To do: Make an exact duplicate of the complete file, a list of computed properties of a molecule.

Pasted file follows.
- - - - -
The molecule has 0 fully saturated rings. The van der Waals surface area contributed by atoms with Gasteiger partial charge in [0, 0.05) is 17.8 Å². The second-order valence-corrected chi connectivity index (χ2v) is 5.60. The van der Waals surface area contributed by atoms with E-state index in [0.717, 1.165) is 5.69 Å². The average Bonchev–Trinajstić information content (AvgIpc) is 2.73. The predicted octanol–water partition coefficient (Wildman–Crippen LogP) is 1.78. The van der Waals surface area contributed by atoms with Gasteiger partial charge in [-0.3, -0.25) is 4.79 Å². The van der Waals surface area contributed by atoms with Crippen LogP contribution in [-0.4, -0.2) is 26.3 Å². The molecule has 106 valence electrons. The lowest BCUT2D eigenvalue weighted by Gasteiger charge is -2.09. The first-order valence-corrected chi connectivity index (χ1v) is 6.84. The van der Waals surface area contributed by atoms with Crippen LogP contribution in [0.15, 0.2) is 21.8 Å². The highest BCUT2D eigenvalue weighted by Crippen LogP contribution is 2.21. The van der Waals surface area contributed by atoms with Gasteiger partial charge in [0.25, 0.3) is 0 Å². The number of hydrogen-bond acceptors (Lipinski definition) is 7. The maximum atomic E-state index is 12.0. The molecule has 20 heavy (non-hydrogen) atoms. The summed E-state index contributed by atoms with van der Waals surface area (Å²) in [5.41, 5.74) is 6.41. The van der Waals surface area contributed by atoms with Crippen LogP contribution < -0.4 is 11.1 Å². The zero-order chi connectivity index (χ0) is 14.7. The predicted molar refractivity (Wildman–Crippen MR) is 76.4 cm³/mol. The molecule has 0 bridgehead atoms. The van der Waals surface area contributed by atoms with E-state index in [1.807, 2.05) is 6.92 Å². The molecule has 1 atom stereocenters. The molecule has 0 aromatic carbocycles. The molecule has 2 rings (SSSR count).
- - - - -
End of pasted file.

The molecule has 0 fully saturated rings. The van der Waals surface area contributed by atoms with Gasteiger partial charge in [0, 0.05) is 17.8 Å². The second-order valence-corrected chi connectivity index (χ2v) is 5.60. The van der Waals surface area contributed by atoms with E-state index in [0.717, 1.165) is 5.69 Å². The average Bonchev–Trinajstić information content (AvgIpc) is 2.73. The predicted octanol–water partition coefficient (Wildman–Crippen LogP) is 1.78. The van der Waals surface area contributed by atoms with Gasteiger partial charge in [-0.3, -0.25) is 4.79 Å². The van der Waals surface area contributed by atoms with Crippen LogP contribution in [-0.4, -0.2) is 26.3 Å². The molecule has 106 valence electrons. The lowest BCUT2D eigenvalue weighted by Gasteiger charge is -2.09. The first-order valence-corrected chi connectivity index (χ1v) is 6.84. The van der Waals surface area contributed by atoms with Crippen LogP contribution in [0.15, 0.2) is 21.8 Å². The highest BCUT2D eigenvalue weighted by Crippen LogP contribution is 2.21. The van der Waals surface area contributed by atoms with Gasteiger partial charge in [0.25, 0.3) is 0 Å². The number of hydrogen-bond acceptors (Lipinski definition) is 7. The maximum atomic E-state index is 12.0. The molecule has 20 heavy (non-hydrogen) atoms. The summed E-state index contributed by atoms with van der Waals surface area (Å²) in [5.41, 5.74) is 6.41. The van der Waals surface area contributed by atoms with Crippen LogP contribution < -0.4 is 11.1 Å². The zero-order chi connectivity index (χ0) is 14.7. The predicted molar refractivity (Wildman–Crippen MR) is 76.4 cm³/mol. The molecule has 0 bridgehead atoms. The van der Waals surface area contributed by atoms with E-state index in [1.807, 2.05) is 6.92 Å². The molecule has 1 atom stereocenters. The molecule has 0 aromatic carbocycles. The molecule has 2 rings (SSSR count).